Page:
The low-down Hide
Around 5 years ago, #subscriptionlife was in a golden era.
Subscriptions fulfilled our every physical need (smartphones, razors, flowers, coffee pods) and digital need (TV, music, fitness, SaaS). Streaming services had freed us from the shackles of terrestrial/cable TV.
Netflix gave us a nice entertainment selection. Some of us had little bonus accounts like Shudder or Hulu for an extra dose of horror and reality. Spotify had long been an institution in our musical lives, keeping our playlists organised and our interest fresh with new features like Discover Weekly and Daily Drives. Amazon Prime even let us subscribe for the delivery of our subscriptions.
There are now about 50 streaming services in North America alone. In Australia, we have ramped up to 27.
And 40% of Millennials, the original subscription generation and largest active consumer group, are “overwhelmed”.
When streaming turned sour
It made sense for YouTube to get involved. No one was surprised when Amazon jumped in. But then the cable providers we thought we’d escaped came lumbering Frankenstein-like through our screens in the forms of Peacock, Paramount+, ESPN+, and HBO Now.
Proliferation in the market led to stiff competition for scripts, actors, and contracts. Programming was pulled apart, leaving viewers scrabbling across subscriptions. If you’re a fan of Marvel, Game of Thrones, and Rick & Morty, you need Disney+, HBO Max, and Netflix to access all of them. That $10.99 Netflix subscription immediately becomes $41.98.
There’s a dark side to subscription models. Initially seeming like a friendly way to give users access to software or content in effectively a spread-payment system, they’re starting to take too much control. Both iCloud and Google Cloud give free photo storage. But now people have so many photos, they’re forced to upgrade to paid storage to access them.
With Prime, only around a third of content is “free” to paid users. Thousands of titles need to be bought or rented on top of the monthly fee.
Infighting over who gets which shows means, as usual, the consumer suffers.
We’re now in a position where we don’t need or want the number of subscriptions we have. Or we need them for one or two shows, but it’s not making financial sense to pay for the whole back catalogue. Or we don’t use them at all, we just don’t have the energy to get rid of them.
This is where NFTs are (for once) making a lot of sense.
The sharing economy
Everything has a carbon footprint – even the internet.
We already have enough stuff in the world. Web3 and the IoT are already leading our transition into sharing it. If humanity can share electricity, water, food, and goods across continents, we can reduce the catastrophic waste levels that are destroying the planet.
Think car sharing. Think the excellent but failed kids’ toys sharing startup Toygaroo. Think individuals producing excess solar energy from their rooftops and syphoning it to their neighbour. Think city dwellers with tiny gardens borrowing gardening tools to use once a year instead of buying them new and letting them rust.
(Social and economic theorist Jeremy Rifkin refers to this shift as the Third Industrial Revolution and you can watch his fascinating lecture on how it’ll work here.)
The sustainability of Web3 and the NFTs and cryptocurrencies it runs on is already on trial. We’re all aware of the massive carbon cost of Bitcoin. Cloud storage is energy-intensive. The CO2 emissions of redundant stored data in the UK alone is equivalent to 112,000 return flights from London to Australia.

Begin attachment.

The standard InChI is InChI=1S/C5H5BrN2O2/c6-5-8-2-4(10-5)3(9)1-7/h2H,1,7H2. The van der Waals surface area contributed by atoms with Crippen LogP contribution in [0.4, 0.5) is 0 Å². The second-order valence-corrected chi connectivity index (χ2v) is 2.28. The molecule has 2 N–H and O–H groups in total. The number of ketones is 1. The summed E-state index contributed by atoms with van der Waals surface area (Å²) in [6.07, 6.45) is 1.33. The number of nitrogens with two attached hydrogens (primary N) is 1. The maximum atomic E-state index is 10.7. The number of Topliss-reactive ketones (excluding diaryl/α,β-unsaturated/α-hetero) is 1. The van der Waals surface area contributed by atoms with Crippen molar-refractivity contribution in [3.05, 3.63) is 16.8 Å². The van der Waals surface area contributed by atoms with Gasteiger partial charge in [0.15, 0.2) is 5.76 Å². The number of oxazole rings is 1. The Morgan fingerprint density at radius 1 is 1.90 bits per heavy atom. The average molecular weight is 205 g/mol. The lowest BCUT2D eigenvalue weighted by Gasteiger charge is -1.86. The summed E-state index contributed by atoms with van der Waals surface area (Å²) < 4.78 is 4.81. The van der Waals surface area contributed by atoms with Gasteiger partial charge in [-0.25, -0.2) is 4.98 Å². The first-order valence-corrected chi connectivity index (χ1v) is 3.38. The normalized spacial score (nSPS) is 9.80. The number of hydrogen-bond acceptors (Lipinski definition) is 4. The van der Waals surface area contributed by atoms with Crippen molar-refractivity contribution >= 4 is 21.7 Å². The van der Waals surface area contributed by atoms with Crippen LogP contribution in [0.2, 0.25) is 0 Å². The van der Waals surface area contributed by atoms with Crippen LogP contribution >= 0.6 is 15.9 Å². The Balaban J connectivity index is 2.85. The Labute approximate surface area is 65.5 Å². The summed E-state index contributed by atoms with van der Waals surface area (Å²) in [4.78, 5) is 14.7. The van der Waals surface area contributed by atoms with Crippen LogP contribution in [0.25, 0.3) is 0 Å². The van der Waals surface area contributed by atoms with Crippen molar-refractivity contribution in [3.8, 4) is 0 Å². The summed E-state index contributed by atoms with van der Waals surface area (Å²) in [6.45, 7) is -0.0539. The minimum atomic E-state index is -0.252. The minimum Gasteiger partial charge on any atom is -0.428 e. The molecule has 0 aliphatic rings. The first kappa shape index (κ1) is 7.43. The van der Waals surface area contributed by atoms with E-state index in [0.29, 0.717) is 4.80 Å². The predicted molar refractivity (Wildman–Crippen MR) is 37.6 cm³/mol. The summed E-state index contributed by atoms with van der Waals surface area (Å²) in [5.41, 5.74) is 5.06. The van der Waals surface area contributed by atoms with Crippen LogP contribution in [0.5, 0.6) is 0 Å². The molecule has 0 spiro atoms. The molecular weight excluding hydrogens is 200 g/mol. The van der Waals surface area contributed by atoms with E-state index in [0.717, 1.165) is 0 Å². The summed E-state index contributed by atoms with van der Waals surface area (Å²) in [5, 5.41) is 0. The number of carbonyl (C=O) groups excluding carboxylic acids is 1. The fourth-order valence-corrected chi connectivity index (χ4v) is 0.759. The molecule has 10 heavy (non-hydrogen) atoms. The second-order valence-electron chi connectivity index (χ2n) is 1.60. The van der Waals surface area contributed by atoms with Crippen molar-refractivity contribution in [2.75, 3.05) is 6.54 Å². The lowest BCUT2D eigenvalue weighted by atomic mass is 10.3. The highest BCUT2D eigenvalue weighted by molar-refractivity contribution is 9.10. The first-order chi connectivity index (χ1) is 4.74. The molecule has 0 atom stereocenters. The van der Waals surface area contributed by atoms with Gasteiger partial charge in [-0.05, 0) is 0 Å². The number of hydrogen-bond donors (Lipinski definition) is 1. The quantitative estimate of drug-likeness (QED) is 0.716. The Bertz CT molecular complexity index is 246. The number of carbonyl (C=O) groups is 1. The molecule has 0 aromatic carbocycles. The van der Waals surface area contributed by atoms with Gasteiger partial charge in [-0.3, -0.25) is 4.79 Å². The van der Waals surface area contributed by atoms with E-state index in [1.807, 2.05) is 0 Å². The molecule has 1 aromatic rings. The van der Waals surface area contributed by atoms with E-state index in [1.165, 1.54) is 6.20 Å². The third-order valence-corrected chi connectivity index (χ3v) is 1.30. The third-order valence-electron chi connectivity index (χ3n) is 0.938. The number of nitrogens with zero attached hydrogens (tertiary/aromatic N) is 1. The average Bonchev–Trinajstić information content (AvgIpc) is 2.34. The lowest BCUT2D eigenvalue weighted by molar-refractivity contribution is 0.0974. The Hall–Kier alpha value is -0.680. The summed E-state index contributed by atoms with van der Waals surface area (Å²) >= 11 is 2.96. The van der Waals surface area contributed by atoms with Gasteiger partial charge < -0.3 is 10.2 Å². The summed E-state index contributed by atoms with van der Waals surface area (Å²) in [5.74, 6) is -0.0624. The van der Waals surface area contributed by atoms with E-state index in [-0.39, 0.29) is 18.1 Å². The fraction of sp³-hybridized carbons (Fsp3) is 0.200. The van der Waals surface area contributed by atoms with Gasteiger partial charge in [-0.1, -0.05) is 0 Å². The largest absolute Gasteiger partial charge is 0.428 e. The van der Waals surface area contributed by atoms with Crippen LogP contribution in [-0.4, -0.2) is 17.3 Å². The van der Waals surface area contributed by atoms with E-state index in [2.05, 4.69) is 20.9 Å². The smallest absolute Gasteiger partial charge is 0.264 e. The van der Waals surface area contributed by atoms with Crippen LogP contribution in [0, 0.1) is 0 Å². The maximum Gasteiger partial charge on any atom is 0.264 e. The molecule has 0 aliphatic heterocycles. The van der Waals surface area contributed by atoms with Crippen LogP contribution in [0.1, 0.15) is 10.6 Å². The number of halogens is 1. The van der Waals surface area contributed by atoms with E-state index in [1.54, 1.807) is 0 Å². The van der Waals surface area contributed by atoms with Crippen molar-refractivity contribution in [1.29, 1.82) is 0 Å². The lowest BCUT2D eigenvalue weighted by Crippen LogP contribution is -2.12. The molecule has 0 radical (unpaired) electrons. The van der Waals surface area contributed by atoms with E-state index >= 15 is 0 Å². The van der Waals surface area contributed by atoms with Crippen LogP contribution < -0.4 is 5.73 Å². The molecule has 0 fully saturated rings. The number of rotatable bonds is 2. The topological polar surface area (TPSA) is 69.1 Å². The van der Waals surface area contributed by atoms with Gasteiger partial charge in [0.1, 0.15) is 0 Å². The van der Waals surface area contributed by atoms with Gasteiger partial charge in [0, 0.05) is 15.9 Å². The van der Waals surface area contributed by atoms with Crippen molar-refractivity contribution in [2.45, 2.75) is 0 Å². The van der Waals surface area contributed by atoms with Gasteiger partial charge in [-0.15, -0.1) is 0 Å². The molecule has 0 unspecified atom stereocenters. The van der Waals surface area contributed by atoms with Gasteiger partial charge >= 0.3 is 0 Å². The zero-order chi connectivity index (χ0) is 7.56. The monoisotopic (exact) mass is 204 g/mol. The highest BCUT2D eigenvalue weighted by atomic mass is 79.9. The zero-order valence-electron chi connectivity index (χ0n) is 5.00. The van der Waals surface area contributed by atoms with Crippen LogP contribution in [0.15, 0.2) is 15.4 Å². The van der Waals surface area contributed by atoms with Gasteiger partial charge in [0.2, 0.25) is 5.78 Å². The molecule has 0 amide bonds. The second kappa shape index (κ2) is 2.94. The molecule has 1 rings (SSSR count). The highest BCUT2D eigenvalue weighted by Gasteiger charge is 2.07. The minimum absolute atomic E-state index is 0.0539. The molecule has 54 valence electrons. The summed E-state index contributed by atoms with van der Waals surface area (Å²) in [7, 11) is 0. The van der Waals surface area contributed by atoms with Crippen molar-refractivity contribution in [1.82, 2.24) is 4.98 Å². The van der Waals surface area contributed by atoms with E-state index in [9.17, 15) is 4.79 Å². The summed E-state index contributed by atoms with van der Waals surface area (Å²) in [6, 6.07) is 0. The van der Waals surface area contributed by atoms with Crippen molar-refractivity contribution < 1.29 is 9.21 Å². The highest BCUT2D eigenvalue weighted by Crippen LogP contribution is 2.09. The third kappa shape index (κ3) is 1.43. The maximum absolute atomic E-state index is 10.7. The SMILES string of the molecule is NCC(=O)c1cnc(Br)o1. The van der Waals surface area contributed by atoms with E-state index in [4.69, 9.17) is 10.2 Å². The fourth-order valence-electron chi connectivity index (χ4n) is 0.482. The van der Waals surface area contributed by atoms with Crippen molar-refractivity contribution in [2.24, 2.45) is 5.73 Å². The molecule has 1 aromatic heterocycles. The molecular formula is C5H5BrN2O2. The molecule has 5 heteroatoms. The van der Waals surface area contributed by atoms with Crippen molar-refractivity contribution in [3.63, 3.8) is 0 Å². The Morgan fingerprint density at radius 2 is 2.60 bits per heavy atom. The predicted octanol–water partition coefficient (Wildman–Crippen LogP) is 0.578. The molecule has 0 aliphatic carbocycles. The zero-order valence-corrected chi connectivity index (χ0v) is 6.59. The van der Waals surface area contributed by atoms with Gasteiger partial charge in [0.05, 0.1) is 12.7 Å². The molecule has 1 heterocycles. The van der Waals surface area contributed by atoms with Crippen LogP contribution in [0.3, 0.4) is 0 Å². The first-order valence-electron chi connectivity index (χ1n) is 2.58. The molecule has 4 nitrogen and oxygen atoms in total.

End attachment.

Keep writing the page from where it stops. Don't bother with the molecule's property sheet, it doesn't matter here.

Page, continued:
Sharing is the answer, and for the first time, we have a weapon against the firewalls that corporations spend billions building.
When the rented becomes the rentee
Subscription accounts are unique data combinations. This makes them ripe for the NFT-ing.
Let’s say you have a subscription you only use once a month or for one thing. You pay $20 for that subscription. It doesn’t make financial sense. Charge $15 to rent out your account as an NFT, and suddenly it does.
The concept doesn’t have to be to the detriment of streaming services if the alternative is losing you as a customer. If properly implemented, services could even profit, taking a royalty of say 10% for the privilege.
Shifting operations to allow for this is nothing compared to the monolithic problems streaming services are already facing. The rapid multiplication of competitors mean prices (and therefore revenues) will be forced down. Users will continue to find ways to share.
Allowing subscription trading would present much less overhead than:
- Allowing for customisable subscriptions
- Implementing pay-as-you-stream functionality
- Resorting to ad-based revenue and dealing with the inevitable tide of deserters
Sticking with the status quo of allowing account sharing (and we all know how that’s gone).
Software as a service as an NFT (SaaSaaNFT?)
This is one SaaS developers – especially those in the Web3 space – need to take note of.
Project management SaaS, for example, costs anywhere between $50 to $500 a month. It’s an anticipated cost for large organisations, but for freelancers, small businesses, and founding teams, it can be an untenable expense.
Launching your software as a shareable or rentable NFT on Web3 means dramatic expansion of your customer base. It means more exposure, and an opportunity to deploy that customer stickiness so they can graduate into full ownership as they grow.
Being able to share the wealth is always the best option for consumers. Allowing this sharing is anathema to corporations. But consumers finding ways around the rules presents a “beat ‘em or join ‘em” scenario.